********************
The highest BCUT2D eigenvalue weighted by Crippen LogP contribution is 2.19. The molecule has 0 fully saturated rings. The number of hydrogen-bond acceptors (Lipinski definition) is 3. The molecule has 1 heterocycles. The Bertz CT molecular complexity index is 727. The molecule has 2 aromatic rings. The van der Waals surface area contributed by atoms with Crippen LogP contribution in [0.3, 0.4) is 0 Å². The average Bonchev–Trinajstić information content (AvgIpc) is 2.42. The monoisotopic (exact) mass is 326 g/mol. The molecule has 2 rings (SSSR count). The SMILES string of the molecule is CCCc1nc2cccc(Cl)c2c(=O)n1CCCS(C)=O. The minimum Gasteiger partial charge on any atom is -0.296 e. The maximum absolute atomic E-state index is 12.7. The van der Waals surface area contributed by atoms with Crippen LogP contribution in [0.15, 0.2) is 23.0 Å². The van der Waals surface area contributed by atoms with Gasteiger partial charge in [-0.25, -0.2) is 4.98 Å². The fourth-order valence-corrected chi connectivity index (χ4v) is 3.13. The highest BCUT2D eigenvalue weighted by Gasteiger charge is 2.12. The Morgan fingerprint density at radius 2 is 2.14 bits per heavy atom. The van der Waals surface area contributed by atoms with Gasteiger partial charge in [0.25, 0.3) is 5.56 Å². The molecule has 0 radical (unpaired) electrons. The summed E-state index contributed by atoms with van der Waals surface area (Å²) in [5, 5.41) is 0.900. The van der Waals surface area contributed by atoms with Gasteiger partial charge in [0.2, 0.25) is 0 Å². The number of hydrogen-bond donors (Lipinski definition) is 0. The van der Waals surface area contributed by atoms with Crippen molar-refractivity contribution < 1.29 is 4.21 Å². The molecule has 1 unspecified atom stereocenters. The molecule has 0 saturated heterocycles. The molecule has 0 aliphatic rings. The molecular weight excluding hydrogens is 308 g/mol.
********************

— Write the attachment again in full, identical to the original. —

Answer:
The highest BCUT2D eigenvalue weighted by Crippen LogP contribution is 2.19. The molecule has 0 fully saturated rings. The number of hydrogen-bond acceptors (Lipinski definition) is 3. The molecule has 1 heterocycles. The Bertz CT molecular complexity index is 727. The molecule has 2 aromatic rings. The van der Waals surface area contributed by atoms with Crippen LogP contribution in [0.3, 0.4) is 0 Å². The average Bonchev–Trinajstić information content (AvgIpc) is 2.42. The monoisotopic (exact) mass is 326 g/mol. The molecule has 2 rings (SSSR count). The SMILES string of the molecule is CCCc1nc2cccc(Cl)c2c(=O)n1CCCS(C)=O. The minimum Gasteiger partial charge on any atom is -0.296 e. The maximum absolute atomic E-state index is 12.7. The van der Waals surface area contributed by atoms with Crippen LogP contribution in [0.15, 0.2) is 23.0 Å². The van der Waals surface area contributed by atoms with Gasteiger partial charge in [-0.25, -0.2) is 4.98 Å². The fourth-order valence-corrected chi connectivity index (χ4v) is 3.13. The highest BCUT2D eigenvalue weighted by Gasteiger charge is 2.12. The Morgan fingerprint density at radius 2 is 2.14 bits per heavy atom. The van der Waals surface area contributed by atoms with Gasteiger partial charge in [0.25, 0.3) is 5.56 Å². The molecule has 0 radical (unpaired) electrons. The summed E-state index contributed by atoms with van der Waals surface area (Å²) in [5, 5.41) is 0.900. The van der Waals surface area contributed by atoms with Gasteiger partial charge in [0.2, 0.25) is 0 Å². The number of hydrogen-bond donors (Lipinski definition) is 0. The van der Waals surface area contributed by atoms with Crippen molar-refractivity contribution < 1.29 is 4.21 Å². The molecule has 1 unspecified atom stereocenters. The molecule has 0 saturated heterocycles. The molecule has 0 aliphatic rings. The molecular weight excluding hydrogens is 308 g/mol.